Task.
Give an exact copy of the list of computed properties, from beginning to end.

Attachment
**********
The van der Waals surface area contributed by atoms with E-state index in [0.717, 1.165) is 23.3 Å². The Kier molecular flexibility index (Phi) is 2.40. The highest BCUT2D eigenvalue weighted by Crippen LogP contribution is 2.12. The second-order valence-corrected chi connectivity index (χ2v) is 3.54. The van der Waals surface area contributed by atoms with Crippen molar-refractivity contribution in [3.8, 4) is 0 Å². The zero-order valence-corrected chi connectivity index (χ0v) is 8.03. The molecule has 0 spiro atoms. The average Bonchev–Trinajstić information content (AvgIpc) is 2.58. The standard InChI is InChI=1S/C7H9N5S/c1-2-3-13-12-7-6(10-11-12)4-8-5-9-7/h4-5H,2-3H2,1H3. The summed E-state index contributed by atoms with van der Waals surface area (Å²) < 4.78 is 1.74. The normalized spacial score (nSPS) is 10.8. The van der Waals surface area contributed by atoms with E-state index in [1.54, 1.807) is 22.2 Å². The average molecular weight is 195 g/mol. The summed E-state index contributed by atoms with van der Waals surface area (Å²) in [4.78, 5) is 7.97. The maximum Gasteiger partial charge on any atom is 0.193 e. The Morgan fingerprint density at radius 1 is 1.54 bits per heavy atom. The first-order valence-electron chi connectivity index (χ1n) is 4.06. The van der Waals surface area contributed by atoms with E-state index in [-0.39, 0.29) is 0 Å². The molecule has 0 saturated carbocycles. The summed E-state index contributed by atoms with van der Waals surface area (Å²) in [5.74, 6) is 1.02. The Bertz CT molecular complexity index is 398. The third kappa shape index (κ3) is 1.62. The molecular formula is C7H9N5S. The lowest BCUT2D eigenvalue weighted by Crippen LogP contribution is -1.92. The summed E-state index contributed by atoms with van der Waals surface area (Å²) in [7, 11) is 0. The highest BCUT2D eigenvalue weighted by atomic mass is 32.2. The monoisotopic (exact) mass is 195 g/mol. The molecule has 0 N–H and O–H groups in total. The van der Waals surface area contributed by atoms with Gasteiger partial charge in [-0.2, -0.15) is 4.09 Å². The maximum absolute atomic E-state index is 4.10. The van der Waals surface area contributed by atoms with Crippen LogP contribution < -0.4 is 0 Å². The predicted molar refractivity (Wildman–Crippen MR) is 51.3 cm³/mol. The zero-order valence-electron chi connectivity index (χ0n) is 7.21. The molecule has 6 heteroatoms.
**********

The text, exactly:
The van der Waals surface area contributed by atoms with E-state index in [0.717, 1.165) is 23.3 Å². The Kier molecular flexibility index (Phi) is 2.40. The highest BCUT2D eigenvalue weighted by Crippen LogP contribution is 2.12. The second-order valence-corrected chi connectivity index (χ2v) is 3.54. The van der Waals surface area contributed by atoms with Crippen molar-refractivity contribution in [3.8, 4) is 0 Å². The zero-order valence-corrected chi connectivity index (χ0v) is 8.03. The molecule has 0 spiro atoms. The average Bonchev–Trinajstić information content (AvgIpc) is 2.58. The standard InChI is InChI=1S/C7H9N5S/c1-2-3-13-12-7-6(10-11-12)4-8-5-9-7/h4-5H,2-3H2,1H3. The summed E-state index contributed by atoms with van der Waals surface area (Å²) < 4.78 is 1.74. The normalized spacial score (nSPS) is 10.8. The van der Waals surface area contributed by atoms with E-state index in [1.54, 1.807) is 22.2 Å². The average molecular weight is 195 g/mol. The summed E-state index contributed by atoms with van der Waals surface area (Å²) in [4.78, 5) is 7.97. The maximum Gasteiger partial charge on any atom is 0.193 e. The Morgan fingerprint density at radius 1 is 1.54 bits per heavy atom. The first-order valence-electron chi connectivity index (χ1n) is 4.06. The van der Waals surface area contributed by atoms with E-state index in [-0.39, 0.29) is 0 Å². The molecule has 0 saturated carbocycles. The summed E-state index contributed by atoms with van der Waals surface area (Å²) in [5.74, 6) is 1.02. The Bertz CT molecular complexity index is 398. The third kappa shape index (κ3) is 1.62. The molecular formula is C7H9N5S. The lowest BCUT2D eigenvalue weighted by Crippen LogP contribution is -1.92. The summed E-state index contributed by atoms with van der Waals surface area (Å²) in [7, 11) is 0. The highest BCUT2D eigenvalue weighted by atomic mass is 32.2. The monoisotopic (exact) mass is 195 g/mol. The molecule has 0 N–H and O–H groups in total. The van der Waals surface area contributed by atoms with Gasteiger partial charge in [-0.2, -0.15) is 4.09 Å². The maximum absolute atomic E-state index is 4.10. The van der Waals surface area contributed by atoms with Crippen LogP contribution < -0.4 is 0 Å². The predicted molar refractivity (Wildman–Crippen MR) is 51.3 cm³/mol. The zero-order valence-electron chi connectivity index (χ0n) is 7.21. The molecule has 6 heteroatoms.